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“Our crews are all being notified that we need people on standby, and depending on the storm we may add additional shifts,” Ms. Anderson said. “We’re making sure all the shifts are filled and keeping a close eye [on the weather].”

David Buck, spokesman for the Maryland State Highway Administration, said all of the state roads were open as of Monday and maintenance crews were already conducting conference calls in preparation for the storm.

Because rain is in the forecast, road crews won’t salt the roads ahead of the storm, Mr. Buck said.

He said his agency was still sending crews on Sunday to Garrett County, Md., to help with clean up from the superstorm. Unlike the coast, which was slammed with rain, the western side of Maryland was buried under three feet of wet snow.

“The problem was snow accumulation and so many trees were down,” Mr. Buck said. “It was just a very slow process to clear the trees, get wires out of the way then plow.”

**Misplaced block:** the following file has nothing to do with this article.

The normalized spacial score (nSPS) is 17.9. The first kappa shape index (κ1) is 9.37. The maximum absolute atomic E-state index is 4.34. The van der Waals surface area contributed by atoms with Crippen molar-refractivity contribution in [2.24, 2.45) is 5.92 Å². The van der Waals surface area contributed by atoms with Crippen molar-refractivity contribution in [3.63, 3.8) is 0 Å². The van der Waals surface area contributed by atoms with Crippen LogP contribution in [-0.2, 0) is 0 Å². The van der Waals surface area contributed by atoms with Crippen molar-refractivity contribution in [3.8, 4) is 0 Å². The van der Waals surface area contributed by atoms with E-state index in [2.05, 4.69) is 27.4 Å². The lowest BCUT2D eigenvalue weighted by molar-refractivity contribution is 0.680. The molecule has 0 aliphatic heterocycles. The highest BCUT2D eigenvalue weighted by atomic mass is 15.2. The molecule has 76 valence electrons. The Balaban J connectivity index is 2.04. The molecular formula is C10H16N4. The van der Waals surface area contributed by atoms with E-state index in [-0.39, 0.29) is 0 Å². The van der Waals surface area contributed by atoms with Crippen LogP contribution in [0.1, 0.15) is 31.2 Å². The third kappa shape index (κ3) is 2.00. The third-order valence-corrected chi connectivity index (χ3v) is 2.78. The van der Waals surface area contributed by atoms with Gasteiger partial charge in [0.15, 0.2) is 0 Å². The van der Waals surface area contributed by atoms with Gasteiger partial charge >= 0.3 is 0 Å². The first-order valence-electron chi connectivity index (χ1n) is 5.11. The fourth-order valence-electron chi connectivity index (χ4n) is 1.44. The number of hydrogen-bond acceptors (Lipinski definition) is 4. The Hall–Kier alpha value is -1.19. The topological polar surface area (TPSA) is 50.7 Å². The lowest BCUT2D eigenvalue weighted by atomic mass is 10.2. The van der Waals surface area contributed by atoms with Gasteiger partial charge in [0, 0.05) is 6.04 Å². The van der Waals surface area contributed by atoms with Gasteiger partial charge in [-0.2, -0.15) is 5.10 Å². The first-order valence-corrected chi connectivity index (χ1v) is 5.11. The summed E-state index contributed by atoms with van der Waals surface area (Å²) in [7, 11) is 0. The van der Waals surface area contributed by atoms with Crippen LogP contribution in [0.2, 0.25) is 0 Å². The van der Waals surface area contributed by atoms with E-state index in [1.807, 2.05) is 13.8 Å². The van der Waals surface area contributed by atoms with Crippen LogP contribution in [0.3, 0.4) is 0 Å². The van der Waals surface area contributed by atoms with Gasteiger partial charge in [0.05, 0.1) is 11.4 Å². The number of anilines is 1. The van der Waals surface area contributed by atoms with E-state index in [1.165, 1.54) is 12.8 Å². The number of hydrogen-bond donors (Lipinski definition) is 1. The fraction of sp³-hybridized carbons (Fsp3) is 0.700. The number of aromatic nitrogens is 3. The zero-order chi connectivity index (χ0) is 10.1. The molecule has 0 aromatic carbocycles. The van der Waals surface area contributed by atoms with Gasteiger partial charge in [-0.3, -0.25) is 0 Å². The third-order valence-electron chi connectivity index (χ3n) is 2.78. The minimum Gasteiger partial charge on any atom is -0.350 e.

Andrew Minick, an employee at Hardesty’s True Value hardware store in Grantsville, Md., said the store lost power last Monday and didn’t get it back until Friday evening.

“We had a generator, so we ran a couple lights, and the computer up front to ring people through,” Mr. Minick said. “But we didn’t print out receipts, they were handwritten.”

News of another storm headed toward the town, however, didn’t phase the Grantsville resident. Mr. Minick said “everyone’s fairly used” to bad weather, including snowstorms.

“It’s just a matter of the power companies frantically trying to get things up and running,” he said, adding that for the residents of Garrett County, “It’s just another day.”

This story is based in part on wire service reports.